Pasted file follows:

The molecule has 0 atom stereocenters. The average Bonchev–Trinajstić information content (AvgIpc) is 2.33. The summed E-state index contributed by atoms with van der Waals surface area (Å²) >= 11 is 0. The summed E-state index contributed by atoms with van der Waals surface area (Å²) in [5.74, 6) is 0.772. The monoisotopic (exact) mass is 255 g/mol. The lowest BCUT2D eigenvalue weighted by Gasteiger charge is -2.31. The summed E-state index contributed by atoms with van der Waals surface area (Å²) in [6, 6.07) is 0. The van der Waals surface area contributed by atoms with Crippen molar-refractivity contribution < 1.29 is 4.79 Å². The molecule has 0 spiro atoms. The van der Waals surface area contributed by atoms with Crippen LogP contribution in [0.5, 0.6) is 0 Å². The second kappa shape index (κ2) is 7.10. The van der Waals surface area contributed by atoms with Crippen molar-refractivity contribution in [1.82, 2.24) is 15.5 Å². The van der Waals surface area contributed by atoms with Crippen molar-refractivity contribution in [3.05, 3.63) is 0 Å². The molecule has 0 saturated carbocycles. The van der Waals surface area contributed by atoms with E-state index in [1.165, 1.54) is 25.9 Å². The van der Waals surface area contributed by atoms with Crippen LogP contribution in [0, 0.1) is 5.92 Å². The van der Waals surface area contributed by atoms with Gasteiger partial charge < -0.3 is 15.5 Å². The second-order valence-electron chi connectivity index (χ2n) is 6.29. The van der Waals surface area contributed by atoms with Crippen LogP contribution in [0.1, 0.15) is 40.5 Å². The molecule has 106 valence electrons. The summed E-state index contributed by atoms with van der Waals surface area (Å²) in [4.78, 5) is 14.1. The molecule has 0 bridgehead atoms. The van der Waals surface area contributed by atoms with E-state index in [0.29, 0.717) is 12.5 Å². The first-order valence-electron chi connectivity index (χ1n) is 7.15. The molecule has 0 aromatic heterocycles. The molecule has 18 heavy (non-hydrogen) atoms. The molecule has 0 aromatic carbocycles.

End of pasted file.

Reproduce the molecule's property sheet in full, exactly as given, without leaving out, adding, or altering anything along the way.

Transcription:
The molecule has 0 atom stereocenters. The average Bonchev–Trinajstić information content (AvgIpc) is 2.33. The summed E-state index contributed by atoms with van der Waals surface area (Å²) >= 11 is 0. The summed E-state index contributed by atoms with van der Waals surface area (Å²) in [5.74, 6) is 0.772. The monoisotopic (exact) mass is 255 g/mol. The lowest BCUT2D eigenvalue weighted by Gasteiger charge is -2.31. The summed E-state index contributed by atoms with van der Waals surface area (Å²) in [6, 6.07) is 0. The van der Waals surface area contributed by atoms with Crippen molar-refractivity contribution < 1.29 is 4.79 Å². The molecule has 0 spiro atoms. The van der Waals surface area contributed by atoms with Crippen LogP contribution in [0.5, 0.6) is 0 Å². The second kappa shape index (κ2) is 7.10. The van der Waals surface area contributed by atoms with Crippen molar-refractivity contribution in [1.82, 2.24) is 15.5 Å². The van der Waals surface area contributed by atoms with Crippen molar-refractivity contribution in [3.05, 3.63) is 0 Å². The molecule has 0 saturated carbocycles. The van der Waals surface area contributed by atoms with E-state index in [1.165, 1.54) is 25.9 Å². The van der Waals surface area contributed by atoms with Crippen LogP contribution in [0, 0.1) is 5.92 Å². The van der Waals surface area contributed by atoms with Gasteiger partial charge < -0.3 is 15.5 Å². The second-order valence-electron chi connectivity index (χ2n) is 6.29. The van der Waals surface area contributed by atoms with Crippen LogP contribution in [0.1, 0.15) is 40.5 Å². The molecule has 106 valence electrons. The summed E-state index contributed by atoms with van der Waals surface area (Å²) in [4.78, 5) is 14.1. The molecule has 0 bridgehead atoms. The van der Waals surface area contributed by atoms with E-state index in [0.29, 0.717) is 12.5 Å². The first-order valence-electron chi connectivity index (χ1n) is 7.15. The molecule has 0 aromatic heterocycles. The molecule has 18 heavy (non-hydrogen) atoms. The molecule has 0 aromatic carbocycles.